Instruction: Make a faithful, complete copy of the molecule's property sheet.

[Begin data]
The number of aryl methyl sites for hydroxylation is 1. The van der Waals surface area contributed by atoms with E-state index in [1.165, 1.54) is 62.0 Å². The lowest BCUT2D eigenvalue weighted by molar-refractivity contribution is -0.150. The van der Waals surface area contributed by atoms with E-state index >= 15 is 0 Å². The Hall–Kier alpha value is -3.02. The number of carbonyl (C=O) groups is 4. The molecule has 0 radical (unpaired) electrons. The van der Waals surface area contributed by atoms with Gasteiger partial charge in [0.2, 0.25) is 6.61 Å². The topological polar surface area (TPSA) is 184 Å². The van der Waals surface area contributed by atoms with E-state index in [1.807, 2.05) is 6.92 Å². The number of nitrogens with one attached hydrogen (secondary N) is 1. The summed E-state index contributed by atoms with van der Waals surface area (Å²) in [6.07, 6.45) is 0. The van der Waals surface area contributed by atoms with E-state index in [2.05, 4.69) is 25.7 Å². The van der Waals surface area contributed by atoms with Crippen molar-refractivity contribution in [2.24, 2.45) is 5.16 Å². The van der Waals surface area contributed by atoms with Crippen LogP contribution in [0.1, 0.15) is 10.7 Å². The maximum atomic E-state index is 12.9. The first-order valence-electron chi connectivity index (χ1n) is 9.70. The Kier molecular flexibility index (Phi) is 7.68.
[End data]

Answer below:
The number of aryl methyl sites for hydroxylation is 1. The van der Waals surface area contributed by atoms with E-state index in [1.165, 1.54) is 62.0 Å². The lowest BCUT2D eigenvalue weighted by molar-refractivity contribution is -0.150. The van der Waals surface area contributed by atoms with E-state index >= 15 is 0 Å². The Hall–Kier alpha value is -3.02. The number of carbonyl (C=O) groups is 4. The molecule has 0 radical (unpaired) electrons. The van der Waals surface area contributed by atoms with Gasteiger partial charge in [0.2, 0.25) is 6.61 Å². The topological polar surface area (TPSA) is 184 Å². The van der Waals surface area contributed by atoms with E-state index in [1.807, 2.05) is 6.92 Å². The number of nitrogens with one attached hydrogen (secondary N) is 1. The summed E-state index contributed by atoms with van der Waals surface area (Å²) in [6.07, 6.45) is 0. The van der Waals surface area contributed by atoms with E-state index in [2.05, 4.69) is 25.7 Å². The van der Waals surface area contributed by atoms with Crippen molar-refractivity contribution in [2.24, 2.45) is 5.16 Å². The van der Waals surface area contributed by atoms with Crippen LogP contribution in [0.1, 0.15) is 10.7 Å². The maximum atomic E-state index is 12.9. The first-order valence-electron chi connectivity index (χ1n) is 9.70. The Kier molecular flexibility index (Phi) is 7.68.